An easy backup for hard drive

I've been saying it for years now: It's not “if” your hard drive will fail, it's “when.”

Eventually, your hard drive is going to crash and when it does, it's most likely going to take everything you have stored on it with it.

So just ask yourself: How much of your stuff are you willing to lose? Are you willing to lose all of the documents you created with your word processor? How about all those digital photos you took and stored there? Any and all of the work you created with your computer will be gone forever if you don't make sure you back it all up somewhere safe.

But most people don't make backups. The reason they don't is pretty straightforward: It's complicated. Oh sure, there are backup programs that say they make things easy, but have you ever taken the time to actually look at some of them? The first clue is that the included instruction manual is an inch or more thick. Then they give you lots of options.

It's nice to have options, but mostly the options themselves can make things complicated. They ask questions like: “What do you want to backup?” You mean I don't want to back up the contents of the entire hard drive? Evidently not, because you probably already have all of your applications on the original CDs you purchased.

You need something that already knows this and just backs up all that work you created – and not only that, something that knows how to put it all back the way you had it when it's time to restore it to a new or repaired computer system.

That's basically what the ClickFree does – and it does it all automatically for you. Here's how it works. You buy the ClickFree Automatic Backup, a palm-sized external hard drive. Currently, there are two sizes: 120 gigabytes for $129.99 and a 160-gigabyte model that does not yet have a price listed.

For most users, these capacities are more than enough to back up your data. Typically a 500-gigabyte drive contains about 10-50 gigs of user data. I understand that if you have gobs of videos and high-density pictures, you'll have a lot more data to back up – but I'm talking about most users with word processing documents, e-mails, some digital pictures and similar data that doesn't take up much storage space.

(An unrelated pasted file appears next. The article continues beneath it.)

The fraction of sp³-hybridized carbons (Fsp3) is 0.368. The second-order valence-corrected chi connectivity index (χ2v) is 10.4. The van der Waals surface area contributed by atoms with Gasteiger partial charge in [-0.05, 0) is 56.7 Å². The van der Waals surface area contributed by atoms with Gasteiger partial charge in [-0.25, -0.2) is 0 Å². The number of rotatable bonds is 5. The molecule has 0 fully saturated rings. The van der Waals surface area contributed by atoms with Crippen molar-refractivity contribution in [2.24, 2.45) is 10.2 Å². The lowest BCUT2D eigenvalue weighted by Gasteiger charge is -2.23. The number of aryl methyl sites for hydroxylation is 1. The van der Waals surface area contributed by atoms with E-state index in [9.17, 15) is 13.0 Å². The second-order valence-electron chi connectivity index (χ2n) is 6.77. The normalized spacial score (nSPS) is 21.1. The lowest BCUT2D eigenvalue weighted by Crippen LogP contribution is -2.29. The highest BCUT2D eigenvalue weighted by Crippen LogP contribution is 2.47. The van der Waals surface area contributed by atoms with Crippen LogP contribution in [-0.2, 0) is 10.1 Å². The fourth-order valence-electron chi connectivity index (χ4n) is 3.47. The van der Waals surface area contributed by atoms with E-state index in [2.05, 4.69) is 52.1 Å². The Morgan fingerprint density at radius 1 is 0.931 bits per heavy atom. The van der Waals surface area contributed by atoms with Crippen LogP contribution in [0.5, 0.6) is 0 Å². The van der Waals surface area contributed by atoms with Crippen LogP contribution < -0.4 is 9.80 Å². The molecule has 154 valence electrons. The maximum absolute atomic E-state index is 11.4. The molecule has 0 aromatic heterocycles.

Take the ClickFree drive out of the box and plug it into any USB port. That's it. There's no software to install. From there, you'll see a screen that does a 30-second countdown telling you it is about to scan your entire hard drive and begin making a backup.

When it's done, it tells you and you unplug the ClickFree drive. Your backup is finished. The next time you do it, things will happen even more quickly because it performs an incremental backup – basically, it knows what changed since the last time and will only back up the new stuff.

Also, if you have more than one computer, just plug in the ClickFree and it will back up each one. It will automatically recognize whichever computer you plug it into again later on and perform an incremental backup for it too.

When the inevitable happens, just have your computer repaired and install a fresh copy of Windows. Then plug in the ClickFree and it will ask which computer backup you wish to restore if you had different computers backed up to it. If there is only one, the restore begins immediately.

All of your data will be replaced where it was originally, in every folder, right down to the bookmarks in your browser, your e-mail and even the wallpaper you selected for your desktop. When done, the computer will be restored exactly as it was when the backup was last made. It couldn't be simpler.

Craig Crossman is a newspaper columnist who writes about technology.